October 11, 2015
By Pamela McClintock
Joe Wright’s big-budget Pan is looking like a major loss for Warner Bros. after opening to $15.5 million from 3,515 theaters in North America, a disastrous start for a film that cost $150 million to make.
Instead, Ridley Scott’s The Martian won the weekend race with a better-than-expected $37 million from 3,854 locations after declining a mere 32 percent in its second outing for a domestic total of $108.7 million. The space epic, starring Matt Damon, also continued to dazzle overseas, earning another $56.8 million for a foreign total of $117.8 million and worldwide cume of $226.5 million.
In the U.S., Pan even got beat by Sony’s rival family offering Hotel Transylvania 2, which took in $20.3 million from 3,768 theaters in its third weekend for a North American total of $116.8 million.
In short, families didn’t show much interest in Wright’s Peter Pan origins tale. The film received scathing reviews and a B+ CinemaScore from audiences. Warners has had a tough ride at the box office this year, and Pan furthers its woes. The studio declined official comment, but one distribution source said “the movie failed to bring in an audience of any size.”
Originally, the live-action family title was set to open this past July and be a prominent summer player, but Warners knew there were problems and pushing its release back at the 11th hour, saying reshoots were needed. The film is a special-effects extravaganza, with virtually no real sets.
Pan hopes to make up ground overseas, where it opened in numerous major markets this weekend. And it rolls out in China Oct. 22. Unless it does big business internationally, Warners is facing a steep loss, much as Disney and Fox did this year with Tomorrowland and Fantastic Four, respectively. So far, returns are muted. The film earned $4.1 million Friday for an early foreign total of $11 million, including $4.3 million in Australia, where it opened two weekends ago.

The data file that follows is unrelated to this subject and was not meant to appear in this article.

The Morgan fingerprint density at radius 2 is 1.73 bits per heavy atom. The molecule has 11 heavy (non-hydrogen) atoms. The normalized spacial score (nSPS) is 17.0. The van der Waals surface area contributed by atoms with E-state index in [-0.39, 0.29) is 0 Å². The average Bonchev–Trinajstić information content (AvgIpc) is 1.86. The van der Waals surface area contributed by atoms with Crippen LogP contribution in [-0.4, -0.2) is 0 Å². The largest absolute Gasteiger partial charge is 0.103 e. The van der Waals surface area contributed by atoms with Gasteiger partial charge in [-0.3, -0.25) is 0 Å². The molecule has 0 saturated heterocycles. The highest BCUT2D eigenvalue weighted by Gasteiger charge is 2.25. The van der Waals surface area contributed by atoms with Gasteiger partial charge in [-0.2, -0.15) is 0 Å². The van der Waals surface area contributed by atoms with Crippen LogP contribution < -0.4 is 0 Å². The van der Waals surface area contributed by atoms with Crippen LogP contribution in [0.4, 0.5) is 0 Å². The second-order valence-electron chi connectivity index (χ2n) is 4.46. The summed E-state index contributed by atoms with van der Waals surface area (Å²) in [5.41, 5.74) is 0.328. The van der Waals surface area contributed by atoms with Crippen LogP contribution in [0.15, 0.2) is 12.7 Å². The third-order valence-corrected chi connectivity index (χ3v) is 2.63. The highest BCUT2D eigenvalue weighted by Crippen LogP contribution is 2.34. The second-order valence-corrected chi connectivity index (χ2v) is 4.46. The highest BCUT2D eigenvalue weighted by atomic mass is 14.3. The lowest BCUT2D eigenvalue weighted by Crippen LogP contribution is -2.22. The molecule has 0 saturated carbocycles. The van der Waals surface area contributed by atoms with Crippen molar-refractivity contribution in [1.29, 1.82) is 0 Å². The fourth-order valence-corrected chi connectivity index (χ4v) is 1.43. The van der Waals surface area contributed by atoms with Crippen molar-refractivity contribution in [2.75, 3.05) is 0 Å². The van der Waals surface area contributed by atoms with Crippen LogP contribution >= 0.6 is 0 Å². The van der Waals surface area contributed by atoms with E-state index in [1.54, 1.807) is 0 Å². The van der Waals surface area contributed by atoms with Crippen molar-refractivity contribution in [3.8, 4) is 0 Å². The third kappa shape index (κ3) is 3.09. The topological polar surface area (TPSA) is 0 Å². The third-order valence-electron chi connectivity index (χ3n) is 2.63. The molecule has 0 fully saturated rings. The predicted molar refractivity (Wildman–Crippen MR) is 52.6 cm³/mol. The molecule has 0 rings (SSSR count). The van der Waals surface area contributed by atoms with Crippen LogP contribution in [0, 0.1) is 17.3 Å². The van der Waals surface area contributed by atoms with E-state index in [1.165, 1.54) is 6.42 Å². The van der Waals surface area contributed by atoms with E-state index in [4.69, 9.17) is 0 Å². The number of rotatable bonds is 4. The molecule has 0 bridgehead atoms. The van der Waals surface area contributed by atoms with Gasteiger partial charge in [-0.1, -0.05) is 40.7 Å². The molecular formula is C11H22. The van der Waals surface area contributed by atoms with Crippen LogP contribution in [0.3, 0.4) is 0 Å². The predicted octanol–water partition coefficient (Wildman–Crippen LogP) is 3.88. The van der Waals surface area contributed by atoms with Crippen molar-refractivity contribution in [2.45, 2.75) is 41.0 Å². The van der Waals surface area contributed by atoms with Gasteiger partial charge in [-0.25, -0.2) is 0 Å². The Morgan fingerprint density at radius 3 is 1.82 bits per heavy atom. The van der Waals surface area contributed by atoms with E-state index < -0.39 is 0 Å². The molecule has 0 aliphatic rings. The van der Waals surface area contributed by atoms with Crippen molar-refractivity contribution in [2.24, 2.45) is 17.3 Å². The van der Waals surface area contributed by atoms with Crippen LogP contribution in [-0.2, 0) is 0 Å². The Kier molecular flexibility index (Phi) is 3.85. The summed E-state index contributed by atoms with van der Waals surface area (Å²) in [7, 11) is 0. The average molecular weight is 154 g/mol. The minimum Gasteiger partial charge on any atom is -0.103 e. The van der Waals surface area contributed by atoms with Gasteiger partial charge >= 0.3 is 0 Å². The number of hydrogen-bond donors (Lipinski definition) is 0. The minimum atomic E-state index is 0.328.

Pan isn’t the isn’t the only high-profile movie that struggled.
Robert Zemeckis’ The Walkexpanded nationwide Friday into more than 2,500 locations after debuting to a muted $1.6 million last weekend in an exclusive Imax run. The film took in $3.7 million for a seventh-place finish and domestic total of $6.4 million. It’s the lowest nationwide start on record for the filmmaker.
Sony and TriStar surely hoped for more, although The Walk cost a modest $35 million to make, so the studio’s financial exposure is limited. The studio also hopes the film plays throughout awards season.
One new offering eagerly embraced by audiences in New York and Los Angeles was Danny Boyle’s Steve Jobs, from Universal. The Steve Jobs biopic took in $521,000 for the weekend from four theaters, putting its location average at $130,236 — the best showing of 2015 to date and the biggest since American Sniper ($158,354). It’s also among the top screen averages of all time.
Steve Jobs’ performance bodes well as it prepares to expand timed to awards season. The critically acclaimed film was written by Aaron Sorkin and stars Michael Fassbender, Kate Winslet, Seth Rogen and Jeff Daniels.
Documentary He Named Me Malala, another awards hopeful, expanded into a total of 446 theaters in its second weekend, earning an estimated $670,000 for a location average of roughly $1,502. That puts the movie’s early cume at $752,000 million for Fox Searchlight.
Elsewhere, The Intern — a bright spot for Warners — continued to hold well, grossing an estimated $8.5 million from 3,224 theaters in its fourth weekend for a domestic total of $49.2 million. The Anne Hathaway-Robert DeNiro comedy placed No. 4, followed by Denis Villeneuve’s awards contender Sicario with a pleasing $7.2 million from 2,620 locations. From Lionsgate, Sicario has now earned north of $26 million domestically.